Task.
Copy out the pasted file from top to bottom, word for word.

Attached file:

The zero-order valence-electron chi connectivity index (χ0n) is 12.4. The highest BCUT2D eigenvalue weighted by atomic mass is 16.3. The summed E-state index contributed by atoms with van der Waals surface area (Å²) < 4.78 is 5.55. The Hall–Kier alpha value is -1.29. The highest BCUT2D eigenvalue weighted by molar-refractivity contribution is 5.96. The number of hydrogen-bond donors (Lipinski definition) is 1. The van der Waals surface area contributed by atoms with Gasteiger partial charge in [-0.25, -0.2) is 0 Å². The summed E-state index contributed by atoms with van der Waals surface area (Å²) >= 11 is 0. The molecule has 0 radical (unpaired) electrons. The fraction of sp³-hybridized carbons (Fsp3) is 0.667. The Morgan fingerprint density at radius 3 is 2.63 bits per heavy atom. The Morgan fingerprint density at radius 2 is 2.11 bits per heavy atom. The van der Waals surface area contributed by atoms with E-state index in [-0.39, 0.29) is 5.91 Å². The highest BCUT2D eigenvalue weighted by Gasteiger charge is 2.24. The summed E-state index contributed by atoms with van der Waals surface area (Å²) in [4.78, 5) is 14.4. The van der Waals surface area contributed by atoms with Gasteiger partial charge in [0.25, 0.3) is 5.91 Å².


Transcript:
The zero-order valence-electron chi connectivity index (χ0n) is 12.4. The highest BCUT2D eigenvalue weighted by atomic mass is 16.3. The summed E-state index contributed by atoms with van der Waals surface area (Å²) < 4.78 is 5.55. The Hall–Kier alpha value is -1.29. The highest BCUT2D eigenvalue weighted by molar-refractivity contribution is 5.96. The number of hydrogen-bond donors (Lipinski definition) is 1. The van der Waals surface area contributed by atoms with Gasteiger partial charge in [-0.25, -0.2) is 0 Å². The summed E-state index contributed by atoms with van der Waals surface area (Å²) >= 11 is 0. The molecule has 0 radical (unpaired) electrons. The fraction of sp³-hybridized carbons (Fsp3) is 0.667. The Morgan fingerprint density at radius 3 is 2.63 bits per heavy atom. The Morgan fingerprint density at radius 2 is 2.11 bits per heavy atom. The van der Waals surface area contributed by atoms with E-state index in [-0.39, 0.29) is 5.91 Å². The highest BCUT2D eigenvalue weighted by Gasteiger charge is 2.24. The summed E-state index contributed by atoms with van der Waals surface area (Å²) in [4.78, 5) is 14.4. The van der Waals surface area contributed by atoms with Gasteiger partial charge in [0.25, 0.3) is 5.91 Å².